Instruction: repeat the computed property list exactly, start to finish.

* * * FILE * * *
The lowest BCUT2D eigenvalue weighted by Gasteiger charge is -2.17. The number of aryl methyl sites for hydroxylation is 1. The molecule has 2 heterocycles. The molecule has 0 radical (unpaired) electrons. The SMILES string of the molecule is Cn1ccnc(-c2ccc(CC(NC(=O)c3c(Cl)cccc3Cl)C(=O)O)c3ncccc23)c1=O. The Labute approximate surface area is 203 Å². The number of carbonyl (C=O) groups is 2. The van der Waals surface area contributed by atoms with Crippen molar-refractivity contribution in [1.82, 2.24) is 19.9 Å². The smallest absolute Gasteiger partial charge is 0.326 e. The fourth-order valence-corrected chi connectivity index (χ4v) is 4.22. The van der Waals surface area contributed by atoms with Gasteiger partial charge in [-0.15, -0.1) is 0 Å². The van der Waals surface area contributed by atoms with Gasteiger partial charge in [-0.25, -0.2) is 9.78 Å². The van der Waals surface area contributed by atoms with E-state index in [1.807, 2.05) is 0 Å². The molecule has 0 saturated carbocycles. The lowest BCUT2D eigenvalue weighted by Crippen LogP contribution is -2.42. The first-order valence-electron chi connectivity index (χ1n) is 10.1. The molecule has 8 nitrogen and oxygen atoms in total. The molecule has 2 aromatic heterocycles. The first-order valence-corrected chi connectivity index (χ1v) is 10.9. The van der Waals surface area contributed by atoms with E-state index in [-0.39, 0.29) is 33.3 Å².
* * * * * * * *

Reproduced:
The lowest BCUT2D eigenvalue weighted by Gasteiger charge is -2.17. The number of aryl methyl sites for hydroxylation is 1. The molecule has 2 heterocycles. The molecule has 0 radical (unpaired) electrons. The SMILES string of the molecule is Cn1ccnc(-c2ccc(CC(NC(=O)c3c(Cl)cccc3Cl)C(=O)O)c3ncccc23)c1=O. The Labute approximate surface area is 203 Å². The number of carbonyl (C=O) groups is 2. The van der Waals surface area contributed by atoms with Crippen molar-refractivity contribution in [1.82, 2.24) is 19.9 Å². The smallest absolute Gasteiger partial charge is 0.326 e. The fourth-order valence-corrected chi connectivity index (χ4v) is 4.22. The van der Waals surface area contributed by atoms with Gasteiger partial charge in [-0.15, -0.1) is 0 Å². The van der Waals surface area contributed by atoms with Gasteiger partial charge in [-0.25, -0.2) is 9.78 Å². The van der Waals surface area contributed by atoms with E-state index in [1.807, 2.05) is 0 Å². The molecule has 0 saturated carbocycles. The lowest BCUT2D eigenvalue weighted by Crippen LogP contribution is -2.42. The first-order valence-electron chi connectivity index (χ1n) is 10.1. The molecule has 8 nitrogen and oxygen atoms in total. The molecule has 2 aromatic heterocycles. The first-order valence-corrected chi connectivity index (χ1v) is 10.9. The van der Waals surface area contributed by atoms with E-state index in [-0.39, 0.29) is 33.3 Å².